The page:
Supernova-Produced Mn53 on Earth
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An analysis of deep-sea sediments has found strong evidence that a supernova exploded near the Earth some 2.5 million years ago.
Stars that are at least five times more massive than our Sun end their lives abruptly in huge explosions known as supernovas, which release tremendous amounts of energy and material.
Now, a team of six researchers at the Technical University of Munich and a collaborator has found that the concentration of the isotope manganese-53 in deep-sea sediments has a peak at about 2.5 million years ago. This, plus a previously found peak at around the same time in the concentration of iron-60, points to a supernova explosion at that time, which was close enough to deposit the two isotopes on the Earth’s surface.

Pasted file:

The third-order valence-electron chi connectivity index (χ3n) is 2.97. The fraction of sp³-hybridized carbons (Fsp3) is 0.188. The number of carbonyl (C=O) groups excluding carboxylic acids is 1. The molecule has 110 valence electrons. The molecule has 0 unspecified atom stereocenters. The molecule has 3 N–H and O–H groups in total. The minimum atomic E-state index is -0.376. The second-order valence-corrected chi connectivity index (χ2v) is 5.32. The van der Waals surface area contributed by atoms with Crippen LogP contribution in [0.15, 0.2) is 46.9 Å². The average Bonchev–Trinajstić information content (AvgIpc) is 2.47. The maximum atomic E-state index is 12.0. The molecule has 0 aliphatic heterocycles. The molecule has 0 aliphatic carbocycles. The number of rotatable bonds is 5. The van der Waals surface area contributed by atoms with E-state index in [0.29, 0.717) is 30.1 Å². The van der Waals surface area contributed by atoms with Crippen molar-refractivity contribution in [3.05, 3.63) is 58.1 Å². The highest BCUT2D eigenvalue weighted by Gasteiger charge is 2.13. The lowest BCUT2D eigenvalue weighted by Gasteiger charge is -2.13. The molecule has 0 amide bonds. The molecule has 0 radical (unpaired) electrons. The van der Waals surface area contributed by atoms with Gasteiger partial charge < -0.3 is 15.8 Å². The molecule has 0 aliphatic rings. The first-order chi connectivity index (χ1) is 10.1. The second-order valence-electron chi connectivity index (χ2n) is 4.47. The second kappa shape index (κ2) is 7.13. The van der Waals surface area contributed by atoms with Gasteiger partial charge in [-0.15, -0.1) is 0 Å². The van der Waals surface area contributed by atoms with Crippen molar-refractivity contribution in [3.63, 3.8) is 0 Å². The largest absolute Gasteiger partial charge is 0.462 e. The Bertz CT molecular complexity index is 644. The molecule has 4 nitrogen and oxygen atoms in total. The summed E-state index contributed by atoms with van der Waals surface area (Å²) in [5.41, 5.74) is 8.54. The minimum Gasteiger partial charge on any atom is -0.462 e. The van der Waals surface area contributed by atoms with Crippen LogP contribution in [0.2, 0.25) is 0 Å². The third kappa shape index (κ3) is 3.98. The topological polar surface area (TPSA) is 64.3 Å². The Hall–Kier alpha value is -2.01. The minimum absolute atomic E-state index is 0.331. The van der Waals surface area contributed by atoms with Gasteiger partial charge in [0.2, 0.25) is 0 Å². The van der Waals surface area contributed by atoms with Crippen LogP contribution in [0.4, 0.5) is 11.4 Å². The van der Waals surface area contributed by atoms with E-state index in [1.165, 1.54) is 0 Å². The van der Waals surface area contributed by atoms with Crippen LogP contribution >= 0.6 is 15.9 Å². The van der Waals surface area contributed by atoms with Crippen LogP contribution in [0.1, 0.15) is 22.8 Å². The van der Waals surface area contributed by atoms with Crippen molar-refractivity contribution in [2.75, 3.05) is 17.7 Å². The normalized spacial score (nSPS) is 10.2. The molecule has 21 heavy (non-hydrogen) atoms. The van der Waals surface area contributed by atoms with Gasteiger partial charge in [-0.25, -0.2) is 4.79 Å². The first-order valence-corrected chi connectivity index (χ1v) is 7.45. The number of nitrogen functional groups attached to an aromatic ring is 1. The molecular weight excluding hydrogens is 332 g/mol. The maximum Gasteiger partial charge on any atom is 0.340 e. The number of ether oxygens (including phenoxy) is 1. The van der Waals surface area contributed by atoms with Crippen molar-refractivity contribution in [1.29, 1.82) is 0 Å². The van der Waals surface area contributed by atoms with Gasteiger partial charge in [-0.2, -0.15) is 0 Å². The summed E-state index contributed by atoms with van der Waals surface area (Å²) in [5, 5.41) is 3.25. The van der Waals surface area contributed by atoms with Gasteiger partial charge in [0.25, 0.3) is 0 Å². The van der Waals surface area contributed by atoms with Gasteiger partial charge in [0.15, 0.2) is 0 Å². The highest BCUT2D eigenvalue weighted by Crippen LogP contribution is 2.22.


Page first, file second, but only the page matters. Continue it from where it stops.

Intriguingly, this time coincides with the end of end of the Pliocene epoch, which was attended by cooling and mass extinctions. If the supernova was close enough to Earth, it could conceivably have influenced the Earth’s climate.
- Physical Review Letters 125, 031101 (2020). doi: 10.1103/PhysRevLett.125.031101
|Technical University of Munich (TUM), Germany||0.71|
|Helmholtz-Zentrum Dresden-Rossendorf (HZDR), Germany||0.14|
|Laboratorio Tandar, Argentina||0.07|
|National Scientific and Technical Research Council (CONICET), Argentina||0.07|